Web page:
Wiener-Dog tells several stories featuring people who find their life inspired or changed by one particular dachshund, who seems to be spreading a certain kind of comfort and joy. Man’s best friend starts out teaching a young boy some contorted life lessons before being taken in by a compassionate vet tech named Dawn Wiener. Dawn reunites with someone from her past and sets off on a road trip picking up some depressed mariachis along the way. Wiener-Dog then encounters a floundering film professor, as well as an embittered elderly woman and her needy granddaughter—all longing for something more.
Begun in Austria in 1944/45, finished and released in 1949, this is a biography of the minor Austrian composer Carl Michael Ziehrer, who overcomes hypersensitivity in competitive situations which leads initially to failures in both career and romance.
When Melanie and Phil ask their son Danny what he wants for his birthday, they are greeted with the response that every parent dreads: a dog. When Danny selects his dog from the local shelter he lovingly names her Shelly in honour of all sheltered dogs. Realising that Shelly has a talent, Danny decides to enter her in the illustrious Wiener Dog Nationals race. Only one thing stands in their way: Ms Merryweather and her champion dog Princess.
As all the world knows, Vienna is a city on the Danube.Day after day, the metropolis and its inhabitants consume roughly 370,000 cubic metres of water – hardly unusual for a city as big.It may come as a surprise that not one drop of this water is abstracted from the Danube.All water drunk, used for cooking, showering and flushing or drawn from wells, all water that enters sewers and treatment plants originates in the Alps.Crystal-clear drinking water adds glamour and brilliance to the city.How this valuable resource travels to Vienna, changing itself and the city in the process before ending up in the river, is the stuff of stories. This is the story of Vienna’s water.
A picture story of one of the most brutal episodes of the Holocaust.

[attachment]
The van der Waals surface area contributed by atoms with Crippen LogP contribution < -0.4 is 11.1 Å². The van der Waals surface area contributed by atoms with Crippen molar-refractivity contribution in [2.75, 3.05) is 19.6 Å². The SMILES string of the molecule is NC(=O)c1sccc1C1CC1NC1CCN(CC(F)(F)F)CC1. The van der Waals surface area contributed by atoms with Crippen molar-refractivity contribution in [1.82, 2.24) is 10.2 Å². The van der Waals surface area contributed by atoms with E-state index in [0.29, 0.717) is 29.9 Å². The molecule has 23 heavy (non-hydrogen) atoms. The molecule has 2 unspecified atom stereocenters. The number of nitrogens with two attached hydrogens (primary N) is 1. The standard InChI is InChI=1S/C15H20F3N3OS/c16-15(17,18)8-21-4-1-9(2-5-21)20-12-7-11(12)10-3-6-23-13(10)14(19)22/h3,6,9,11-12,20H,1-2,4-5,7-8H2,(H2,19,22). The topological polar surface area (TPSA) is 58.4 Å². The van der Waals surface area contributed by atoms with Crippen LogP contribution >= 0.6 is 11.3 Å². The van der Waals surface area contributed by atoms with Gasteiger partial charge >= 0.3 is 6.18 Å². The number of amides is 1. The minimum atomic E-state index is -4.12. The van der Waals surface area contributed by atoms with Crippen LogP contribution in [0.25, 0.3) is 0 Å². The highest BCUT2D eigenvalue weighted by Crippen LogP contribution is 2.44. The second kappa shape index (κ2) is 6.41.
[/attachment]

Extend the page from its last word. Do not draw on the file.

Austrian aristocracy, in order to get their supply of drugs flowing freely, associate with anarchist youths to plan a revolution against the socialist government.
A musical comedy directed by Willi Forst.
Aiming to explore utopian places in the city of Vienna, the artists found themselves in the 'Wiener Gemeindebau' - blocks of council flats, which were erected mostly after WWII by the viennese municipality in order to provide low-cost public housing. The rectilinear architecture finds its opposition in colorful mosaics and paintings on their walls, depicting a more vibrant future. Using Super8 & 16mm projections, the artists create a performative mosaic of this utopian reality. Performed by Stefanie Zingl, Stefanie Weberhofer and Stefan Voglsinger
An operetta with music by Johann Strauss II. However, he did not see the premiere. Wiener Blut is set at the time of the Congress of Vienna, 1814-1815, an international conference that sought to settle Europe after the upheavals of the Napoleonic Wars, and follows a traditional operetta plot full of mistaken identities. Count Balduin Zedlau, ambassador of the tiny court of Reuss-Schleiz-Greiz, is posted to Vienna. Count Zedlau is married but a real Don Juan always looking for a new encounter. Many of Strauss' compositions are used in the operetta although he did not specifically composed them for the operetta.
A movie with three episodes directed by Ernst Hofbauer, Walter Kolm-Veltée and Karl Leiter.
A road trip comedy about three friends who travel across the country in a Wiener Wagon to beat up a popular daytime talk show therapist.
The Wiener Staatsballett performs Rudolf Nureyev's world-famous choreography of "The Nutcracker." Recorded live at the Vienna State Opera, 7 October 2012.
Celebrity chef Sarah Wiener spends a week among fishermen, monks, winemakers, and more, baking bread with them and learning how they nourish themselves.
Wiener Blut – Die 3 von 144 is an Austrian television series.
Ein echter Wiener geht nicht unter is a classic Austrian television series. It was produced by Österreichischer Rundfunk, Austrian Television, and ran for 24 episodes from 1975 to 1979. The script writer was Ernst Hinterberger; the series was based on his 1966 novel Das Salz der Erde. The producer was Hans Preiner, who initiated the project in his series Impulse, which centered on development of new program formats and training of new, young directors. Ein echter Wiener geht nicht unter starred popular Austrian actor Karl Merkatz as the main character, Edmund "Mundl" Sackbauer. Mundl lives in a typical Vienna Gemeindebau at Hasengasse, in Vienna's 10th municipal district. The series used Viennese dialect and became successful after an initial campaign against it by the Krone newspaper as too "common."